So, I went out on a date with this guy the other night. Let me start by saying that I live in a small state with a very small population, and virtually no gay “scene.” It is difficult for me to find guys my age who are single, and not just looking for a Grindr-style hookup. I graduated from college in a big city, and moved back here to be with family, because my dad is sick. Things are pretty hectic around here, between work and taking care of family, and I don't get out much. Actually, I just haven't gotten out at all for like a year.
Over the past month or so, I have been trying Internet dating. I am very clear that I am not looking for a hookup. I am fairly choosy when it comes to partners—I need somebody who is smart and funny and, above all, a nice person. I don't care much about what a guy looks like, as long as he has basic grooming skills and manners. I think of myself as being fairly open-minded. All of this is to say that, despite my efforts, I am having a really hard time meeting anybody at all, especially anybody that I can relate to.
So, when I finally started talking with Jeff (not his real name, obvi), I was pretty happy. He is smarter than I am, funny, well-traveled (which I am envious of but excited about, because I want an adventurous travel partner for sure) and cute. We sent messages back and forth for a while, then exchanged pictures, then talked on the phone. By the time we met up for an actual date, I felt like I kind of knew him. We live about 45 minutes away from each other, so we met up near where he lives (an actual city with actual stuff to do) at a restaurant for lunch.
Things were going really well until we were talking about where I went to school and where I used to live. He basically said he thinks all gang members should be rounded up and put in an arena, “gladiator style,” to kill each other so they can stop being a menace to everyone else. I brushed it off at the time, but I can't get the remark out of my head. I was horrified, and I didn't know how to react. Another thing he said made it clear that he not only believes in gun rights, but he has at least one gun. Granted, he grew up in a rural place, and many people have guns for hunting and whatnot, but I don't think that's what he meant.
I am embarrassed to say that I didn't pursue the point, because part of me didn't want to know how he really felt. I had this idea of him being such a great guy, and somebody I could actually date and had so much in common with, but now I'm afraid that he is some kind of gun nut. Should I just run away? I'm really lonely. I have plenty of friends here, but no possibility of anybody to date. I don't know what to think. Help?
One gun does not a gun nut make, and neither does believing in gun rights. As long as a person is willing to stick up for the First Amendment as loudly as the Second, I don't necessarily think it's an issue. And making one crack that isn't politically correct shouldn't necessarily set off alarms. You need to ask more questions and see him again to figure out what he meant. Gods know I have said plenty of awkward and weird shit out of sheer nervousness, so I'd hate for you to rule this guy out before giving him a chance to explain himself. Unless, of course, having a gun in the house is a non-starter for you, in which case I guess you have your answer. Were these the only things that gave you pause? Was he otherwise who you thought he was? Open-minded and smart and funny and your type of guy? Maybe keep things casual and try another date.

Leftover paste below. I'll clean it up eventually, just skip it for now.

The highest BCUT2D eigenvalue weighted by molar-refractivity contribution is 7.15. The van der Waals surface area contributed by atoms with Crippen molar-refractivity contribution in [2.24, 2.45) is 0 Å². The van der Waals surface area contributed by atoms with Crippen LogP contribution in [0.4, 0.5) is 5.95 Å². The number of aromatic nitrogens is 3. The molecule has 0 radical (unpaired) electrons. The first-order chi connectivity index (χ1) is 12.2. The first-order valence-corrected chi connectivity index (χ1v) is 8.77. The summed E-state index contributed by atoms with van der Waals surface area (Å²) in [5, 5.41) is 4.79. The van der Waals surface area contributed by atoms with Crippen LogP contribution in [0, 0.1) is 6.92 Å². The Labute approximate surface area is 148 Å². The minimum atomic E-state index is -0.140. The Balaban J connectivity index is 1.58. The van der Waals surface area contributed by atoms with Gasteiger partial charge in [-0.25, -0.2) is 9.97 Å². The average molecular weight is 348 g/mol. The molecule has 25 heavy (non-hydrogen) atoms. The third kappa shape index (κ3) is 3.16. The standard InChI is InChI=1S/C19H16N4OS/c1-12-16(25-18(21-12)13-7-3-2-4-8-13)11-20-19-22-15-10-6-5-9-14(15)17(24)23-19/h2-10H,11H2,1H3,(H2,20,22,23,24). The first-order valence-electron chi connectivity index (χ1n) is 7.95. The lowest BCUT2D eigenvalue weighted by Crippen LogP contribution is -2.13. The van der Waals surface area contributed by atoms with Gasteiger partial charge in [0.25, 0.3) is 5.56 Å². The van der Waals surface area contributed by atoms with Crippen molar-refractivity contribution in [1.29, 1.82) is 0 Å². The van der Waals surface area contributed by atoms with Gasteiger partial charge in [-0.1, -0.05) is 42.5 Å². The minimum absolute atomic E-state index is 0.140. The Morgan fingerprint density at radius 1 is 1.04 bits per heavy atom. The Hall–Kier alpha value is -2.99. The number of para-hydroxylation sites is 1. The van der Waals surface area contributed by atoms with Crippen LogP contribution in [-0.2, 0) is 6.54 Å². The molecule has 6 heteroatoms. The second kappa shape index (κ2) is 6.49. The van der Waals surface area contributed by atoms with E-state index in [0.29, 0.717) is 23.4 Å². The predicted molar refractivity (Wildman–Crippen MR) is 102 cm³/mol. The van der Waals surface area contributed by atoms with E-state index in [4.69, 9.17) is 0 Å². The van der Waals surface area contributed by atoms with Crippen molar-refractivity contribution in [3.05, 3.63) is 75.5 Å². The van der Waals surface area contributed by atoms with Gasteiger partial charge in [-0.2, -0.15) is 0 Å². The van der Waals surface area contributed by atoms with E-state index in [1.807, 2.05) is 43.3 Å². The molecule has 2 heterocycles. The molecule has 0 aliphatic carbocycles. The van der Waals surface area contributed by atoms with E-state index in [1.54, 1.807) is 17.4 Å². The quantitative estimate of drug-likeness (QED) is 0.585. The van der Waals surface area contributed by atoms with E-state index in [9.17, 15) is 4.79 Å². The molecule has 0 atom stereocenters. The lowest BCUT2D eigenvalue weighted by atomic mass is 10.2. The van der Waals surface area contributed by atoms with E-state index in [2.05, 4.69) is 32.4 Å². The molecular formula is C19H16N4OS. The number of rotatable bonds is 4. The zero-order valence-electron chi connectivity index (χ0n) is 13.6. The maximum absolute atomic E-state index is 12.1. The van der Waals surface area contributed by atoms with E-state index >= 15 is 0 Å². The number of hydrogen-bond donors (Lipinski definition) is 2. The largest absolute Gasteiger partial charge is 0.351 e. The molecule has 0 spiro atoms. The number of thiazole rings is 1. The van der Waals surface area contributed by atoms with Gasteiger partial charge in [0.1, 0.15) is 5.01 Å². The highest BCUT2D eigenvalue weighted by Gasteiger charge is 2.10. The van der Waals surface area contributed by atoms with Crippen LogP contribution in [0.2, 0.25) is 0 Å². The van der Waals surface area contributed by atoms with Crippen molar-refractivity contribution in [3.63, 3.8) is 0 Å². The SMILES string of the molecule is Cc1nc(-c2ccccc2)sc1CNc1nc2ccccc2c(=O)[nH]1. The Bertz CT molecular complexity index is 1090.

I have been dating my girlfriend for about two years. We get along great. We live together, and we share responsibility for the bills and stuff, but we aren't sharing a bank account or anything. Basically, I think we will eventually get married, but neither of us is even thinking about doing that yet. Last month, her car broke down. It was already on its last legs, and it didn't come as a big surprise, but she doesn't have the money to buy another one yet. Her parents are going to help her out, but she has to save up a certain amount first. Not really a big problem, because we live close enough to town for her to walk to school and work.
The problem is when she wants to be out late. I have a pretty early schedule right now, and I am on call at work, so I can't go out partying every night of the week. I don't mind that she does, but the understanding is that when she takes my car, she has to be ready to leave wherever she is at the drop of a hat if I need a ride. That was going fine for the first couple of weeks. She used it a couple times, I didn't get called, and she came home to find me sleeping on the couch in front of the TV.
Then, one night, she came in and she was a little tipsy. I made a crack about it, but I didn't make a big deal out of it. I said she should have called a cab if she was going to drink that much, and she got defensive and said she was fine. I was mad, and I didn't say anything until the next morning. She knew she had screwed up and seemed genuinely sorry. I trusted she meant it. The thing is, she works late a lot of times for her job, and I don't want her to get stuck downtown without a ride, but now I really don't want her driving my car when she goes out. I trust her, but I can't risk anything happening—not only because of my job and needing my own car, but because I care about her and I don't want her dead or in jail. How can I tell her this without her getting mad at me?
Not Her Dad
Can you drop her off at work and tell her to take a cab or find a ride? Or hell, if you're on call anyway, can you pick her up sometimes? You aren't being unreasonable. It's your car, your insurance and your peace of mind we are talking about. DUI is pretty common in college towns, and so are DUI convictions, which cost thousands of dollars. No, you aren't her dad, and she isn't a kid. Do what you have to do.